As he begins to do more work for non-Washington state companies, he offers fixed-price contracts for well-defined jobs where he can effectively estimate how much of his time and other resources the job will require.
“That seems to be a popular option for my out-of-state clients,” MacRae added.
Set Clear Goals With Partners
The direction and focus of your business can change over time, so having control from the outset as well as clear goals can help to prevent rifts with your partners.
Ryan Abernathy started Seattle-based Xtracted Labs with two partners and had a third come in shortly after. At this point, he has bought all of them out and is the only shareholder at Xtracted, as well as his intellectual company, Traction Holdings.
He recommends putting in place a clear operators’ agreement with any business partners to protect and prioritize the wellness of the business.
“In the beginning, it can seem like everyone is on the same page with the same intentions,” he said. “Time, the required work for a startup to be successful, and situations can change that.”
Because of nondisclosure agreements, Abernathy declined to provide details regarding the individual situations.
“I will say that over the years it takes to build a stable business, people’s individual hopes, goals and dreams may vary or drift apart from the original mission,” Abernathy said. “It is important to include provisions to address this in your original operators’ agreements.”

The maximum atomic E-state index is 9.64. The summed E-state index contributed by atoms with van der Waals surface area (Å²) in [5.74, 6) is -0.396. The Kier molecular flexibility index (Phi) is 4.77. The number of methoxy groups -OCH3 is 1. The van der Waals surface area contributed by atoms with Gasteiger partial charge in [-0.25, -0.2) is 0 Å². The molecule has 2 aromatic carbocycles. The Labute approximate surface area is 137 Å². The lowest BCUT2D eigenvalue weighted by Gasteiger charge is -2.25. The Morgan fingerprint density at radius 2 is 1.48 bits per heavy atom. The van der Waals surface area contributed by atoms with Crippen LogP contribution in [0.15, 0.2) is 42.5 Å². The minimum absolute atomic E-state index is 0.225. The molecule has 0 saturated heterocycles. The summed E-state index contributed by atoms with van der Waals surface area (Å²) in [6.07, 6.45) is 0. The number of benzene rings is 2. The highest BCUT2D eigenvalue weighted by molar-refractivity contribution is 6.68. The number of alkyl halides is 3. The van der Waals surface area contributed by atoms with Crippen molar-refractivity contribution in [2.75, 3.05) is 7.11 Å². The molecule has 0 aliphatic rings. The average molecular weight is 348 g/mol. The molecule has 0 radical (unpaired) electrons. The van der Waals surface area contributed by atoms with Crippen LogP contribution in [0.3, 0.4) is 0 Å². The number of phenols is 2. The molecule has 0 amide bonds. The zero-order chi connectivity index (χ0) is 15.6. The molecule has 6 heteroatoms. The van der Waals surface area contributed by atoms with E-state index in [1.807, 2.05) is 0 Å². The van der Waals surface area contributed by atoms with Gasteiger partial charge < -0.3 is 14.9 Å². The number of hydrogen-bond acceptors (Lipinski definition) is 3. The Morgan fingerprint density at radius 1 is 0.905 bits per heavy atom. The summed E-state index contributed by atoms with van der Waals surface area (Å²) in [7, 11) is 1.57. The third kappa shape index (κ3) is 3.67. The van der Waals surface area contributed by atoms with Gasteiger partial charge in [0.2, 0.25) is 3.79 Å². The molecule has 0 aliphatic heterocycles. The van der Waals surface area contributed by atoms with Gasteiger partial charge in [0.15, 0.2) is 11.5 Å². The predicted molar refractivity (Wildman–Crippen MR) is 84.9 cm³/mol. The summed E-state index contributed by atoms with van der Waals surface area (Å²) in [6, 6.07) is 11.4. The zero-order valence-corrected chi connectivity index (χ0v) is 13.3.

The provisions should range from how disagreements get settled to what happens if a partner wants to move on—or even what happens in the event of the death of a shareholder.
“It’s easy to download generic documents and save a bit on a lawyer, but this may end up costing you huge down the road, depending on how your business evolves,” he added.
From the start, Abernathy tries to imagine best-case scenarios, worst-case scenarios and anything in between, then address those in writing via an agreed-upon contract, operators’ agreement or other legal document.
“Communicating these potential outcomes with individuals can be challenging, but it is always an easier conversation to have when things are going well up front rather than down the road,” Abernathy said. “These days, I am much more prudent when entering into any kind of deal, let alone partnership.”